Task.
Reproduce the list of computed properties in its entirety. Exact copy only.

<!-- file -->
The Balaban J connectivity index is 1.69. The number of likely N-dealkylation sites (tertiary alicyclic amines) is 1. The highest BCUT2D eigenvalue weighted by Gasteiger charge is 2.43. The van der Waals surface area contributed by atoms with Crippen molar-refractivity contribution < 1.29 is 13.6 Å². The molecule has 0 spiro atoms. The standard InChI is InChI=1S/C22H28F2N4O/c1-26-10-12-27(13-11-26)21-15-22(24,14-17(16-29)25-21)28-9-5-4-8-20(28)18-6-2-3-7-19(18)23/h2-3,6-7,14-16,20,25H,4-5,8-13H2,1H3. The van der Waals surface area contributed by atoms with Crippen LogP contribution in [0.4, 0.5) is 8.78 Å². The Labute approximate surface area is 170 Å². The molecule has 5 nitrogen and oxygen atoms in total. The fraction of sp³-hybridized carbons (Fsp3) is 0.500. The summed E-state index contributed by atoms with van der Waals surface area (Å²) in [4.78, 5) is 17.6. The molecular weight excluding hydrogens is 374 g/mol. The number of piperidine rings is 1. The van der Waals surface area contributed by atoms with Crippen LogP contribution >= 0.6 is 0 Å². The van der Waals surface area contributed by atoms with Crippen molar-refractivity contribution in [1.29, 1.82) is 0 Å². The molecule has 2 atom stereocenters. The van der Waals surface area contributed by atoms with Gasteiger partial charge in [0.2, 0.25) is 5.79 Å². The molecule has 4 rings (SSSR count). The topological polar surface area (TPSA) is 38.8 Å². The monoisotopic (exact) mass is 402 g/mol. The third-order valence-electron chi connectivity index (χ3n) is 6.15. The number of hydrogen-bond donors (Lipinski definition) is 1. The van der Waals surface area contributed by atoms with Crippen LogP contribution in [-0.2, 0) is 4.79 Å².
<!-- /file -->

The Balaban J connectivity index is 1.69. The number of likely N-dealkylation sites (tertiary alicyclic amines) is 1. The highest BCUT2D eigenvalue weighted by Gasteiger charge is 2.43. The van der Waals surface area contributed by atoms with Crippen molar-refractivity contribution < 1.29 is 13.6 Å². The molecule has 0 spiro atoms. The standard InChI is InChI=1S/C22H28F2N4O/c1-26-10-12-27(13-11-26)21-15-22(24,14-17(16-29)25-21)28-9-5-4-8-20(28)18-6-2-3-7-19(18)23/h2-3,6-7,14-16,20,25H,4-5,8-13H2,1H3. The van der Waals surface area contributed by atoms with Crippen LogP contribution in [0.4, 0.5) is 8.78 Å². The Labute approximate surface area is 170 Å². The molecule has 5 nitrogen and oxygen atoms in total. The fraction of sp³-hybridized carbons (Fsp3) is 0.500. The summed E-state index contributed by atoms with van der Waals surface area (Å²) in [4.78, 5) is 17.6. The molecular weight excluding hydrogens is 374 g/mol. The number of piperidine rings is 1. The van der Waals surface area contributed by atoms with Crippen LogP contribution >= 0.6 is 0 Å². The van der Waals surface area contributed by atoms with Crippen molar-refractivity contribution in [1.29, 1.82) is 0 Å². The molecule has 2 atom stereocenters. The van der Waals surface area contributed by atoms with Gasteiger partial charge in [0.2, 0.25) is 5.79 Å². The molecule has 4 rings (SSSR count). The topological polar surface area (TPSA) is 38.8 Å². The monoisotopic (exact) mass is 402 g/mol. The third-order valence-electron chi connectivity index (χ3n) is 6.15. The number of hydrogen-bond donors (Lipinski definition) is 1. The van der Waals surface area contributed by atoms with Crippen LogP contribution in [-0.2, 0) is 4.79 Å².